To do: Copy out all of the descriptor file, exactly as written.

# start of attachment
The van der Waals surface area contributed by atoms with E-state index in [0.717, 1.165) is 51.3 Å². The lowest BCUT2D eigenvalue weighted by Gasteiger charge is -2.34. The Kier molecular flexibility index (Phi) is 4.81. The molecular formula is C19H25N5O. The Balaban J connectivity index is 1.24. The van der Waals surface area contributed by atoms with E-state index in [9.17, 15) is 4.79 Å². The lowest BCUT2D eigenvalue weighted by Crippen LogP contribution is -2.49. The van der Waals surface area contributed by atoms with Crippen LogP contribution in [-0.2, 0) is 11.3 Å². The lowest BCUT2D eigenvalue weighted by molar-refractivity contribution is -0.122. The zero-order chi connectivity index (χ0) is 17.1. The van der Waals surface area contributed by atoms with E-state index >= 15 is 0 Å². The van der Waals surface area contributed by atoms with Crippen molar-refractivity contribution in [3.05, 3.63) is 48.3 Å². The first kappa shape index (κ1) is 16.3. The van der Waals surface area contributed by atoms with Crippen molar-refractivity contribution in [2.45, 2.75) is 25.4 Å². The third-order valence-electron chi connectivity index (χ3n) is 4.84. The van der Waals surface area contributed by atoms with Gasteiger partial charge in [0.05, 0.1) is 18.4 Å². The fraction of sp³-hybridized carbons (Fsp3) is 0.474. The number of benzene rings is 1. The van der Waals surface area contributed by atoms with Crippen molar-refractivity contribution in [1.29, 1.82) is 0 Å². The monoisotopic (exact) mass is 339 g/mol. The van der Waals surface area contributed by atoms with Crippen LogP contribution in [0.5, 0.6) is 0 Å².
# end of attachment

The van der Waals surface area contributed by atoms with E-state index in [0.717, 1.165) is 51.3 Å². The lowest BCUT2D eigenvalue weighted by Gasteiger charge is -2.34. The Kier molecular flexibility index (Phi) is 4.81. The molecular formula is C19H25N5O. The Balaban J connectivity index is 1.24. The van der Waals surface area contributed by atoms with E-state index in [9.17, 15) is 4.79 Å². The lowest BCUT2D eigenvalue weighted by Crippen LogP contribution is -2.49. The van der Waals surface area contributed by atoms with Crippen LogP contribution in [-0.2, 0) is 11.3 Å². The lowest BCUT2D eigenvalue weighted by molar-refractivity contribution is -0.122. The zero-order chi connectivity index (χ0) is 17.1. The van der Waals surface area contributed by atoms with E-state index >= 15 is 0 Å². The van der Waals surface area contributed by atoms with Crippen molar-refractivity contribution in [3.05, 3.63) is 48.3 Å². The first kappa shape index (κ1) is 16.3. The van der Waals surface area contributed by atoms with Crippen molar-refractivity contribution in [2.45, 2.75) is 25.4 Å². The third-order valence-electron chi connectivity index (χ3n) is 4.84. The van der Waals surface area contributed by atoms with Gasteiger partial charge in [0.05, 0.1) is 18.4 Å². The fraction of sp³-hybridized carbons (Fsp3) is 0.474. The number of benzene rings is 1. The van der Waals surface area contributed by atoms with Crippen molar-refractivity contribution in [1.29, 1.82) is 0 Å². The monoisotopic (exact) mass is 339 g/mol. The van der Waals surface area contributed by atoms with Crippen LogP contribution in [0.5, 0.6) is 0 Å².